** Many students taking this course already work in an HR department. If you cannot locate a local HRM willing to assist you with data for this assignment, perhaps one of your classmates can help you out.

Discuss your findings in a 3- to 4-page paper (not counting the cover and reference list pages; not less than 3 full pages) formatted according to APA guidelines.

Use at least 3 additional sources to help strengthen your discussion. Reference all material cited. Sources used must be valid and reliable and come from the Trident Online Library. At least one of the three reference must be from a peer-reviewed academic journal and not on the list of readings for this Module.

Submit your paper through the appropriate drop box by the due date and time.

See the Trident guide to APA Style, 7th edition. or the Purdue OWL website here:

You will find the following useful as you critique sources:

Herring, J. E. (2011). Chapter 3: Evaluating websites, Figure 3.1, p. 38. In Improving students’ web use and information literacy: a guide for teachers and teacher librarians. Facet Publishing. Available in the Trident Online Library, EBSCO eBook Collection.

Lack, C. W., & Rousseau, J. (2016). Chapter 4: What is critical thinking? In Critical thinking, science, and pseudoscience: Why we can’t trust our brains. Springer Publishing Company. Available in the Trident Online Library, EBSCO eBook Collection.

What is critical thinking?

Before starting this assignment, be sure that you are familiar with what is meant by “critical thinking.”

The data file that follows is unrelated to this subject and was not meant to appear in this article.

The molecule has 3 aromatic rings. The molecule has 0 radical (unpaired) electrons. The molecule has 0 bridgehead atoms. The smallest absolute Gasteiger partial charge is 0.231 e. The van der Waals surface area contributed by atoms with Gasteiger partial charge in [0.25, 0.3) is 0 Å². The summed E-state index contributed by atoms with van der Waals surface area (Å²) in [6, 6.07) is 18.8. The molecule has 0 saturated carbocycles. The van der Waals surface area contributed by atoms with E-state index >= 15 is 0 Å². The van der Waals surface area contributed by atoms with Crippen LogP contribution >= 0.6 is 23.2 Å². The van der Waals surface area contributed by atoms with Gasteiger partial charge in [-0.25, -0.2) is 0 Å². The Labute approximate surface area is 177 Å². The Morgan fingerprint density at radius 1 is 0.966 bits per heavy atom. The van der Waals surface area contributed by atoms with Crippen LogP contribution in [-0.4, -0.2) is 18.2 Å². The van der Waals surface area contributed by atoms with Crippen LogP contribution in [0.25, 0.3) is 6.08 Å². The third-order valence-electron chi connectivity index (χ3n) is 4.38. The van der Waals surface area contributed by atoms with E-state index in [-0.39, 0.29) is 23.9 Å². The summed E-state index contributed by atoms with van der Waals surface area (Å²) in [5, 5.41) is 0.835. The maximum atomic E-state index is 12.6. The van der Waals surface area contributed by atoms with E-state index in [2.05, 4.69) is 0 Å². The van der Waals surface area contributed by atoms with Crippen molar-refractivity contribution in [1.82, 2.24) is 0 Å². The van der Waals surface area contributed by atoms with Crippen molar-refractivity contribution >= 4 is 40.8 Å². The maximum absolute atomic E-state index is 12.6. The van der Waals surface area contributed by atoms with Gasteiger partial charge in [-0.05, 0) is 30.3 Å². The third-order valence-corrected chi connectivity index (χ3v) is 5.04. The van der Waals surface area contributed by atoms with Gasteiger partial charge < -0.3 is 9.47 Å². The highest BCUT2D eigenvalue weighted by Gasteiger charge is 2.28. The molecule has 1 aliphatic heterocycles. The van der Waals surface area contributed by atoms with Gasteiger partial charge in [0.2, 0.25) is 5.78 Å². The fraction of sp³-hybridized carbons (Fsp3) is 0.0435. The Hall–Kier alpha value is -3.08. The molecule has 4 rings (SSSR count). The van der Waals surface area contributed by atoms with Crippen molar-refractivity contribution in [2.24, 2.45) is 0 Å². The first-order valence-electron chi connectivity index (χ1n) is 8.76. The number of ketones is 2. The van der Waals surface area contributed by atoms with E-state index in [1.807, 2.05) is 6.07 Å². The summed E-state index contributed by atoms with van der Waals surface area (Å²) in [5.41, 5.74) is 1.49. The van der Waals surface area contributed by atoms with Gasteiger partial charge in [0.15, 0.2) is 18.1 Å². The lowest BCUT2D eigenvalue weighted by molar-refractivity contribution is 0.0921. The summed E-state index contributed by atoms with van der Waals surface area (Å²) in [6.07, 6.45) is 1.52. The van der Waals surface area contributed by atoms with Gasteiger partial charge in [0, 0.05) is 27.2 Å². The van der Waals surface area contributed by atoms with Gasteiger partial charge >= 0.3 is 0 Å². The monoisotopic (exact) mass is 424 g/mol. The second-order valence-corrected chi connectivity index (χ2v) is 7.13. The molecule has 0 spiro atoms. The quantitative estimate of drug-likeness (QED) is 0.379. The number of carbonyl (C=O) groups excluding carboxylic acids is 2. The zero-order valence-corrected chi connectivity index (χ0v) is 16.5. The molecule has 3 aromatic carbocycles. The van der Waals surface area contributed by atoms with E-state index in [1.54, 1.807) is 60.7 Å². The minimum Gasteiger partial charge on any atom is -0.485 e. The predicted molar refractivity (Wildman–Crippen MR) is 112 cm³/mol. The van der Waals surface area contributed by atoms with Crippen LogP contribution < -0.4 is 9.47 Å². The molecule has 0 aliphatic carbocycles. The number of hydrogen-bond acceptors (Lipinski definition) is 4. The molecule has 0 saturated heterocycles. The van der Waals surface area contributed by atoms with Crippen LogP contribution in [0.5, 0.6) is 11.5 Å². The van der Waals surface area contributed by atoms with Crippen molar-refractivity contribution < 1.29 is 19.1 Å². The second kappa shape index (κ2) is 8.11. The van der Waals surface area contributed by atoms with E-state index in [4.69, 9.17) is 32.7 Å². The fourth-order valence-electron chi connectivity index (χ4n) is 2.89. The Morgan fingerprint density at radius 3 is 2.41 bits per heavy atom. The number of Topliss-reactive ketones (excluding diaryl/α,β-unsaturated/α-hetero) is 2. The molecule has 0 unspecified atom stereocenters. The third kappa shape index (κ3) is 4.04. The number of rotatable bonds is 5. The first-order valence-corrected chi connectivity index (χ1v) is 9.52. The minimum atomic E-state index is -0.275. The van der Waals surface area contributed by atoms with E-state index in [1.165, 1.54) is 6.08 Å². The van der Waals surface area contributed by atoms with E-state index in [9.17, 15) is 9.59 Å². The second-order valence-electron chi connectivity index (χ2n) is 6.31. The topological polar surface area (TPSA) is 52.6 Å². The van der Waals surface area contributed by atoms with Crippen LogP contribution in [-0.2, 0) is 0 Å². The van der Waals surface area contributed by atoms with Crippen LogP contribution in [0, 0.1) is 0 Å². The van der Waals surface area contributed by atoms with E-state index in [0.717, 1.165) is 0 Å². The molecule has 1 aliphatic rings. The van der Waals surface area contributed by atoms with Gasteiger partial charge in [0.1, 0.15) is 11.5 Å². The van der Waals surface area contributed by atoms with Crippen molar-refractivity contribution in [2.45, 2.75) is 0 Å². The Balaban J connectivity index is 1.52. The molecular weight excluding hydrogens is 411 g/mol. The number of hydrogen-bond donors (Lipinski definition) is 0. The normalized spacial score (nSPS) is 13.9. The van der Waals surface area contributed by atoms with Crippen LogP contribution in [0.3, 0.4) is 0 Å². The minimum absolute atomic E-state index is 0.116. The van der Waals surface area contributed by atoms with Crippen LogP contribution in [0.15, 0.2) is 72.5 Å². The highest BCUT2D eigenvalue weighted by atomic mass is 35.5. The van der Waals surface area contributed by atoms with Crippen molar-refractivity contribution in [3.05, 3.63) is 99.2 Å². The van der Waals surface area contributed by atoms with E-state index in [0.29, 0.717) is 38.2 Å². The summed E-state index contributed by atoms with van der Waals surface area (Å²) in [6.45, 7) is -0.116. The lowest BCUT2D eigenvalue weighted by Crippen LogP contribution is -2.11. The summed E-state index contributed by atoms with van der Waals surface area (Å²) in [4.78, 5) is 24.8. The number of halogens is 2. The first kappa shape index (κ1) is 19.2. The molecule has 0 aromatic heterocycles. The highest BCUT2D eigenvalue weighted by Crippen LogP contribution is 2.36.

Critical thinking is one of the five key rubric criteria by which your assignments are graded. Therefore, you are expected to demonstrate evidence of critical thinking in all assignments. For an overview of critical thinking, first read the Kurland article and then review the chart and watch the video:

What is Critical Thinking? (2012) Retrieved from

Foundation for Critical Thinking (2015). Our Concept and Definition of Critical Thinking. Retrieved from

Kurland, D. (2000). What is critical thinking? Critical Reading. Retrieved from

Educational Technology and Mobile Learning. (2014) A must-have chart featuring critical thinking skills. Retrieved from

Assignment Expectations

Demonstrate critical thinking and analysis of the employer’s people analytics activities.

Proofread your work and make sure it is as professional-appearing as possible.

Your submission will be assessed on the criteria found in the Quantitative Reasoning grading rubric for this assignment:

  • Critical Thinking: Expressing quantitative analysis of data (factual information) to support the discussion showing what evidence is used and how it is contextualized.
  • Interpretation: Explaining information presented in mathematical terms (e.g., equations, graphs, diagrams, tables, words)
  • Presentation: Ability to convert relevant information into various mathematical terms (e.g., equations, graphs, diagrams, tables, words)
  • Conclusions: Drawing appropriate conclusions based on the analysis of factual information/data.
  • Timeliness: Assignment submitted on or before the due date.